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Male bomb

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Don't be fooled by Benjamin Cavell's new book.

With its black-and-white cover shot of a bare-knuckled fighter, Rumble, Young Man, Rumble may well land in the obligatory display of Father's Day gifts near the front of the bookstore.

But buyer beware: This short story collection is not the kind of book your dad needs to be reading. It's meant for the young, who won't mind so much if its attitude outweighs its stamina.

Not that the writing's bad. For a debut author, the Harvard-educated Cavell shows considerable potential. He knows how to set a scene, and hits bull's-eyes with nearly every incidental detail.

The pages of Rumble, Young Man, Rumble (Knopf) virtually drip testosterone, each story a different insight into the male psyche. Cavell tackles his subject matter like an enraged linebacker, and often leaves a muddy field of questions in his wake. In "Balls, Balls, Balls" (how's that for subtlety?), an over-pumped sporting goods salesman confronts a rival paintball player -- and his own limitations. Logan Bryant, age 26, can bench-press 385, claims to be an ex-Navy SEAL and refers to all women as "sluts." His insecurities make the story an apt denunciation of our culture's shallowness, even if its characters could use more fleshing out.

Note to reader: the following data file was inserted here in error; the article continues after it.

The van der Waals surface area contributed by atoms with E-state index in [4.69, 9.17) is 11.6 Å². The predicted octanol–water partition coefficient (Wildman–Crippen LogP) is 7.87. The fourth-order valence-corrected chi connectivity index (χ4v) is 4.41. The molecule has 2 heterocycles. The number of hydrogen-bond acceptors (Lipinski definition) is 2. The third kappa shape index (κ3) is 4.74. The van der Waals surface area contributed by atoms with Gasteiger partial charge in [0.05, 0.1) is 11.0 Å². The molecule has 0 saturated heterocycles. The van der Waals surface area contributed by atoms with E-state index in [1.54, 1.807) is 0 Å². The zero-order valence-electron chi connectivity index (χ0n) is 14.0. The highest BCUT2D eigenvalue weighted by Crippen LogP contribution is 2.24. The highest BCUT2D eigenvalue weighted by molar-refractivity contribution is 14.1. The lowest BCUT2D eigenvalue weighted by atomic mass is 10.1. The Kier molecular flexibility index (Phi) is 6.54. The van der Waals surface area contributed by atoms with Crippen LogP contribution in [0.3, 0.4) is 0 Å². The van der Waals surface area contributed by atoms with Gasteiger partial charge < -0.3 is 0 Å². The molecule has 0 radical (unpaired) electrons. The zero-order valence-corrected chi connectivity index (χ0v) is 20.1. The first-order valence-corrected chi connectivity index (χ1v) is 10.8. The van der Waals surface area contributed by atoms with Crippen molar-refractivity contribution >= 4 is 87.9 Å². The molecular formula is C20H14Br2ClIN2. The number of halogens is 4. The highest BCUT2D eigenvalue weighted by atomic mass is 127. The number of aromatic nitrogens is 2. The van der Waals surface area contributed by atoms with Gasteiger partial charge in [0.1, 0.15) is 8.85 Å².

The same is true of "All the Nights of the World," a tender little story about the son of a football star who takes his new girlfriend to meet his dad. Cavell starts to make noteworthy points about parental shortcomings, but ends the story before it gets off the ground. Daddy issues also figure into "The Art of the Possible," a rocky little narrative concerned with a governor's son who attempts a career in politics but loses his soul in the process.

Between these tales of boxers and body-builders, Cavell never settles on any revolutionary insights into the male animal. He assembles a captivating fraternity of masculine stereotypes, but too often leaves them benched and waiting for action.

Instead of shucking Rumble, Young Man, Rumble off as a Dad's Day gift, buy it for yourself. Smuggle it home in a plain brown wrapper and read it when your significant other is asleep. And once you figure out exactly what the author is trying to say about manhood, let me know.

Shelf Space is a weekly column on books and Atlanta's literary scene.

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